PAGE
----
State funding needed to relieve nursing shortage, educators say
Officials say an aging population is worsening the shortage.
Feb. 18, 2015
As state officials attempt to relieve a significant shortage of nursing professionals in Missouri, nursing educators are asking the state for additional resources to keep up with demand.
Out of 114 Missouri counties, 109 are currently labeled as “health professional shortage areas,” Missouri Nurses Association spokesman Sarah Felts said.
These counties do not have sufficient access to health care providers in their area. The shortage will only get worse with the aging population, said Roxanne McDaniel, associate dean of the Sinclair School of Nursing.
“(The shortage will grow) because of the increase in nurses that will be retiring,” she said. “In Missouri, over a third of the nurses are 55 and older. And we have an aging population, so that makes it more difficult.”
School of Nursing Dean Judith Miller said a major part of the problem is that medical settings like critical care, neonatal, cardiac intensive care and neuro-ICU facilities require a higher patient-to-nurse ratio than other types of care facilities.
States like Missouri have been taking various measures to increase the number of nurses. According to the American Association of Colleges for Nursing, these measures include the creation of state-backed programs that would connect universities and employers.
The UM System Board of Curators recently approved a supplemental fee increase of $20 per credit hour for the School of Nursing. Miller said these funds will be used to keep students from having to pay extra lab fees and update the equipment in the school’s simulation center.
“Replacing equipment is an ongoing need, and the machines in the simulation center are used by students to become confident before they go to a clinical setting,” she said. “The simulation center is very important to educating our students, and in order to maintain the facilities … we need to have monies to do so.”
During a Jan. 15 presentation to the board, Miller said the funds are also necessary in hiring additional faculty that would help balance the school’s student-to-faculty ratio in clinical settings.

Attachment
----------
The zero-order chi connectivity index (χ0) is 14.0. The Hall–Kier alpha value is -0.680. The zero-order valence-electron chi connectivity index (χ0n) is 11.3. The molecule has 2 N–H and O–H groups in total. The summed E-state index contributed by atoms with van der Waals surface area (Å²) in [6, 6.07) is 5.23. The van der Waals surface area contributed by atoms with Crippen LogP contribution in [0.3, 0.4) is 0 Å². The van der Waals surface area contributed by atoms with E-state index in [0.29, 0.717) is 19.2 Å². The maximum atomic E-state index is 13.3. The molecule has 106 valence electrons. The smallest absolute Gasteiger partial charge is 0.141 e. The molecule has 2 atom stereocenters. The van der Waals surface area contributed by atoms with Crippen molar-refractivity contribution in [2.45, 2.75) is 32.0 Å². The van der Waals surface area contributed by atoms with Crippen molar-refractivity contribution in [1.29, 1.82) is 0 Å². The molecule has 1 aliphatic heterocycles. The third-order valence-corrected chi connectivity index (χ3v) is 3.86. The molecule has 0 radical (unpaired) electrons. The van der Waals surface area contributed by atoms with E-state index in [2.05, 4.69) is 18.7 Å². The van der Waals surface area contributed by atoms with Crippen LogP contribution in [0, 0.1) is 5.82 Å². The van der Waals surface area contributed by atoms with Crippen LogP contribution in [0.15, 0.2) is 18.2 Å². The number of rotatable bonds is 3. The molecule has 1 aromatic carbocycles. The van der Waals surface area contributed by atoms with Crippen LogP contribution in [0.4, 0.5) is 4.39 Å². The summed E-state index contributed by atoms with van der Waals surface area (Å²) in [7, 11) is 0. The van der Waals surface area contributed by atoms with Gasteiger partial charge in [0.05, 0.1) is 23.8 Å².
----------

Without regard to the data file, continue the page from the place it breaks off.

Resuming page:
Assistant Teaching Professor Gina Oliver said she believes the state government could also offer a loan forgiveness or grants for universities for additional funding.
“The state government could help universities ease the nursing shortage … for students wishing to enter the profession of nursing or become nursing faculty,” she said. “Students could then be required to work in Missouri as a nurse for a selected number of years or mandate repayments of monies.”
McDaniel said additional government initiatives could help add to the resources that the School of Nursing is currently using to train nursing students.
“It would help if we had more state funding for higher education so that we could have more faculty, have a building that could accommodate all of our students and could admit more students, because we turn away a large number every year,” she said.
According to the Missouri Department of Economic Development, registered nurses, licensed practical and vocational nurses, and nursing aides are jobs with the highest number of openings for recent graduates.
McDaniel said most nursing graduates at MU take jobs in acute care settings, such as intensive care, maternal-child and adult health units. Graduates tend to enter these fields because of their maximum impact on patients and the number of positions available due to the ratio requirements.
“Nursing is a fabulous profession, one that is the ultimate of altruism,” Miller said. “We give ourselves to the comfort, well-being and health of others.”